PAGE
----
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Biographical entry Stephen, Robert Alexander (1907 - 1983)

CB 1965; CBE 1958; MRCS and FRCS 1947; MB ChB Aberdeen 1930; MD 1933; ChM 1960; MS Malaya 1959.

20 June 1907
Elgin, Morayshire
9 July 1983
Military surgeon


Robert Alexander Stephen was born in Elgin, Morayshire, on 20 June 1907, the son of James Alexander Stephen, MB, ChB, DPH a general practitioner who later became the first medical officer of health for mother and child welfare in Aberdeen. He was educated at East End School in Elgin and Aberdeen Grammar School before entering King's College and Marischal College. During his clinical years he came under the influence of Sir John Marnoch KCVO, of whom he often spoke in later years.

He qualified in 1930 and after an appointment as house surgeon to the professor of surgery at Aberdeen Royal Infirmary, came to London as house surgeon at Queen Charlotte's Maternity Hospital, then in the Marylebone Road. While there, he started to prepare a thesis on the use of Kielland's forceps in obstetrics which he submitted to the University of Aberdeen in 1933 and was awarded the MD degree. He also served as house surgeon at the Hospital for Sick Children, Great Ormond Street, and came under the influence of Tyrrel Gray, Sir Lancelot Barrington-Ward and Twistington Higgins. He joined the Royal Army Medical Corps and received his commission in July 1934.

Shortly after the outbreak of war he was posted to a Field Ambulance in France with the British Expeditionary Force and later was a surgical specialist serving in casualty clearing stations in Egypt, Libya, Greece and Crete. During the North African campaign he was one of the originators of the "Tobruk splint" and appreciated the value of immobilising wounds of the lower limb in this modification of the Thomas splint prior to evacuation of the injured to base hospitals. Later he served in 21 Army Group in NW Europe as ADMS to the 51st Highland Division. His war services were recognised by his being mentioned in despatches on three occasions.

Shortly after the end of the war he returned to the Royal Army Medical College to study for the FRCS, which he passed in 1947. He was awarded the Montefiore Prize at the Royal Army Medical College in the same year. From 1951 to 1952 he was officer commanding the surgical division at the Cambridge Military Hospital, Aldershot, and from 1952 to 1956 he was assistant professor of military surgery at the RoyalArmy Medical College. He then became consultant surgeon to the medical directorate of GHQ Far East Land Forces until 1959. He was appointed Hunterian Professor in 1958 and returned to England to give a lecture entitled Malignant testicular tumours. The large audience in the Great Hall of the College was a testimony of the high esteem in which he was held.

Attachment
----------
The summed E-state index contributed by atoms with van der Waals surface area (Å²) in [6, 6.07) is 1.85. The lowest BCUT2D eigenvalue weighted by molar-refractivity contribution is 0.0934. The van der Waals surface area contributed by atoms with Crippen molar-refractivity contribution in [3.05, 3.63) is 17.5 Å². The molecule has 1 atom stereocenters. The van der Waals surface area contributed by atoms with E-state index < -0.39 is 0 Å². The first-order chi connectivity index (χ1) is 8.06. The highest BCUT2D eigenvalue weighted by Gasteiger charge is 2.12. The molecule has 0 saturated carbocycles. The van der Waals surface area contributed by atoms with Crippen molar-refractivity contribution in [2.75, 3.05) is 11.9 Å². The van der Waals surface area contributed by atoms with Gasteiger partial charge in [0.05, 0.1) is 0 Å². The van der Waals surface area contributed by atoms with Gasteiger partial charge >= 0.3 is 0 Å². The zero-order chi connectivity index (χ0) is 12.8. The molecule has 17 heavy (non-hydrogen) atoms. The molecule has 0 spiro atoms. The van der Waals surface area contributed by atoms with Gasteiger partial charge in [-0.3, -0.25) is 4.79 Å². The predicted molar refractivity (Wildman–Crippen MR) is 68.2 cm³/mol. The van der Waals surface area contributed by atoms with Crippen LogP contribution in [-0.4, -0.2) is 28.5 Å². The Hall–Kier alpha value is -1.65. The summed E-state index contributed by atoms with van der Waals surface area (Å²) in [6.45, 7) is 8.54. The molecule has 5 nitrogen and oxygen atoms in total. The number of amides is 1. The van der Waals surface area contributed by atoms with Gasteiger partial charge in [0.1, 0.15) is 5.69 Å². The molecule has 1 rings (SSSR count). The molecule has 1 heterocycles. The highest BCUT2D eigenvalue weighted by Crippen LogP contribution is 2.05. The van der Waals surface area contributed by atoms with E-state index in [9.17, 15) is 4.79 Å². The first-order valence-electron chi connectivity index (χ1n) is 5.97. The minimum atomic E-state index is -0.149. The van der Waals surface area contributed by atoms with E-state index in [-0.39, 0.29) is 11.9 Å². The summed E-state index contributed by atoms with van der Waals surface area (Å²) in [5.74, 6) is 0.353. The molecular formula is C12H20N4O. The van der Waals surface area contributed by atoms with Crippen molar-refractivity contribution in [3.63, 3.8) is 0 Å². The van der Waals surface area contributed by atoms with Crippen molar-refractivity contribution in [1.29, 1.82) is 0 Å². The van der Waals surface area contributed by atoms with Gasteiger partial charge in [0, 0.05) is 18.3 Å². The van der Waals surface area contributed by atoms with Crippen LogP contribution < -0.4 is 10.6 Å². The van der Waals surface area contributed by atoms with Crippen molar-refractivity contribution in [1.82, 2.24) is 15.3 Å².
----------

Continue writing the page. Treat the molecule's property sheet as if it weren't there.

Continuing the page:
He was awarded the MS (Malaya) in 1959 and the ChM of Aberdeen University in the following year. In 1960 he was appointed director of army surgery until his retirement in 1967 and during this period he was also HM Queen's Honorary Surgeon. During the latter part of his military career he was responsible for the care of all Army staff and their dependents suffering from cancer and he forged strong links between the Queen Alexandra Military Hospital at Millbank and the radiotherapy and medical oncology units of the Westminster Hospital. Throughout his entire career he emphasised the importance of every army surgeon having a basic training in surgery, whatever specialty he intended to pursue. He took a great personal interest in the careers of junior officers and the high personal standards which he set as well as his sympathetic rapport with patients and relatives were examples to be emulated.

He married Audrey Royce, a nurse from Moorfields Ophthalmic Hospital, in 1935 and there was one daughter of the marriage. His wife died in 1972 and after five lonely years he married again. Major-General Stephen died at his home on 9 July 1983 aged 76 and is survived by his widow Patricia and by his daughter Jane and stepson James.

Sources used to compile this entry: [Brit med J 1983, 287, 504-5].

The Royal College of Surgeons of England